FRIDAY 16 September
We were both up just before 7 AM. I switched the zone 2 controller from heat-pump to furnace. The heat pump was dropping the voltage from 118-119 to 108-109; not ideal, but it ran all night (off and on) without the Hughes Power Watchdog disconnecting the trailer from the shorepower.
We did not have any specific plans for today so we used our iPads and were not in a rush to have breakfast. When we got around to eating, we had bagels and fresh fruit (bananas, blueberries, and strawberries).
Linda really wanted to ride the cog train to the top of Mt. Washington and re-checked the weather forecast. Today was still a “no go” but the forecast for Saturday now looked promising. She got online and made reservations for tomorrow on the 1:00 PM bio-diesel cog train at Mt. Washington. (The steam train was sold out.)
Scott came over and I went out to meet him. He pointed out that the 50A electrical outlet was in the meter box. Duh. (Sometimes it feels like my parents wasted their money on my EE education.) We had a nice chat; he was a former boat mechanic with a lot of electrical experience. He and Megan just bought the campground this past May, and plan to be open for approximately 5 months every year; mid-May to Columbus Day (October). The wiring to our site, and the one on either side of us, was new/upgraded and he said voltage drop should not be a problem. (I later confirmed that this was, indeed, the case.)
I learned a few interesting things. The campground was built starting in 1970 and opened for business in 1972. All utilities were buried, but the tree roots are starting to push them close to the surface, which is a problem, especially for tent stakes. The increasing demand for 50A electrical is also problematic for them, and will require some effort and expense to address. He said the previous owners also did not keep up with tree maintenance, so they have quite a bit of work ahead of them in that department as well. Megan runs the “front of the house” and Scott takes care of the “back of the house.” They are experienced campers, whose camping aesthetic does not require 50A power (or any shore hookups at all).
Our driver-side next-door neighbor was out preparing their rig for departure, and he joined the conversation for a few minutes. They are headed to the Bar Harbor KOA. Our best guess was that they are headed south after that, as it starting to get cold here at night, and they have yet to visit the Southeast U.S.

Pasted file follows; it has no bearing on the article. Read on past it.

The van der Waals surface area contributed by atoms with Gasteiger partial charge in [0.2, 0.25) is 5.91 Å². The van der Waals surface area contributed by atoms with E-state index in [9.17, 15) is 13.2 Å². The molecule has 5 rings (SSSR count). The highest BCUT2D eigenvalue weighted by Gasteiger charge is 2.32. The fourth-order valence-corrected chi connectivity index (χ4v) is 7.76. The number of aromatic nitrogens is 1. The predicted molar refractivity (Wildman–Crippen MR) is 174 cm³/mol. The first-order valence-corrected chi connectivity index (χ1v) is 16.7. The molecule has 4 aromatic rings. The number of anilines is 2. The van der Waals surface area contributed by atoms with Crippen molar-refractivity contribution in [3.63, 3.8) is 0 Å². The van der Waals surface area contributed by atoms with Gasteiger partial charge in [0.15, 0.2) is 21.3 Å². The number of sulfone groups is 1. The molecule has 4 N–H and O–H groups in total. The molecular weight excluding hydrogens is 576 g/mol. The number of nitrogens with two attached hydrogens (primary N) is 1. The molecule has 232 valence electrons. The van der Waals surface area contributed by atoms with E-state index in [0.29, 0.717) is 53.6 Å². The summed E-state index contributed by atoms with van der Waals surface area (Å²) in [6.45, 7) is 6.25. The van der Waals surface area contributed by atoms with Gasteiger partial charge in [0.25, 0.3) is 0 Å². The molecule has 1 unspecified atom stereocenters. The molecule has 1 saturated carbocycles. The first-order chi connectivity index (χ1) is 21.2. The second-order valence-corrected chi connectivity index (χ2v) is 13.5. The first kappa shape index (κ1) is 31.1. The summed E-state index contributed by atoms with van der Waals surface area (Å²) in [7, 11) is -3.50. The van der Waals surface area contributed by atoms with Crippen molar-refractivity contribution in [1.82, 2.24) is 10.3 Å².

Linda decided she wanted to get a haircut, and her online searched turned up a salon at the local Walmart. So, our big plan for the day was to drive the ~3 miles to Gorham, NH and take care of that. She called to see if she needed an appointment, and was told there was presently a 5-minute wake for walk-in. We made quick to depart, and were on our way to town.
Linda was happy with her haircut, after which we did a little grocery shopping. We pickup up two bottles of wine, nothing special by brands and style we like (Ménage à Trois Midnight Dark Red Blend and Barefoot Riesling). (The red one went in the refrigerator when we got back to camp, to chill down for later.)
We thought we might do some sight-seeing, but with fresh and frozen food in the truck, we decided to return to camp and didn’t feel like just driving around anyway. Linda had looked for wineries in the area last night, but didn’t find any nearby. (We would really like to find a bottle of blueberry wine, and should have bought one while we were in Bar Harbor, Maine.) We searched again this morning, and found that the closest winery was in North Conroy, about 40 minutes south of Gorham on NH-16. Their website said they had “fruit wines” (not made from grapes). And there were open on Sunday, noon to 4 PM. Linda also found two vegan café/bakeries!!! One of them was open 9AM – 3 PM on Sunday and served breakfast. Bonus! The weather forecast for Sunday was favorable, so a trip to North Conroy on Sunday for breakfast and wine was the plan.
Mid-afternoon, we explored the River Walk (and found the bear scat Scott had told me about this morning). The campground starts at the level of US-2 and drops slightly towards the River. Behind the last, long row of sites, the terrain drops off sharply and then flattens out for the train tracks before dropping off again to get down to the flats by the River. The area by the River is where most of the River Walk is located.
The rest of the afternoon I worked on the blog and Linda read. It was beautiful, but chilly outside, and we were content to stay at home and stay warm. The 50A electric service was a winner; maintaining 119 Volts AC or better with the larger heat pump running and the electric element for the water heater turned on. We enjoyed a cup of tea and didn’t have to manage our power in order to use the kettle to boil the water. I guess that meant we were “glamping” (glamor camping), but to us it’s just the way we camp these days.
Dinner was baked potatoes with all the (usual) fix’ins of sauteed vegetables, vegan cheese and sour cream. We each had a small glass of the Ménage à Trois Midnight Dark Red Blend with dinner. We had Oreo cookies later for dessert.
The forecasted low temperature for tonight in Shelburne was 40 (F), with a Frost Advisory from 0200 to 0800 Saturday morning, so we were glad to have the 50A electric service as the zone 2 heat-pump was going to run quite a bit overnight.
By 11 PM, I was ready to upload the blog posts for the previous days and appeared to have a robust enough Internet connection to get it done efficiently. I had them both published by 11:35 PM and turned in for the night.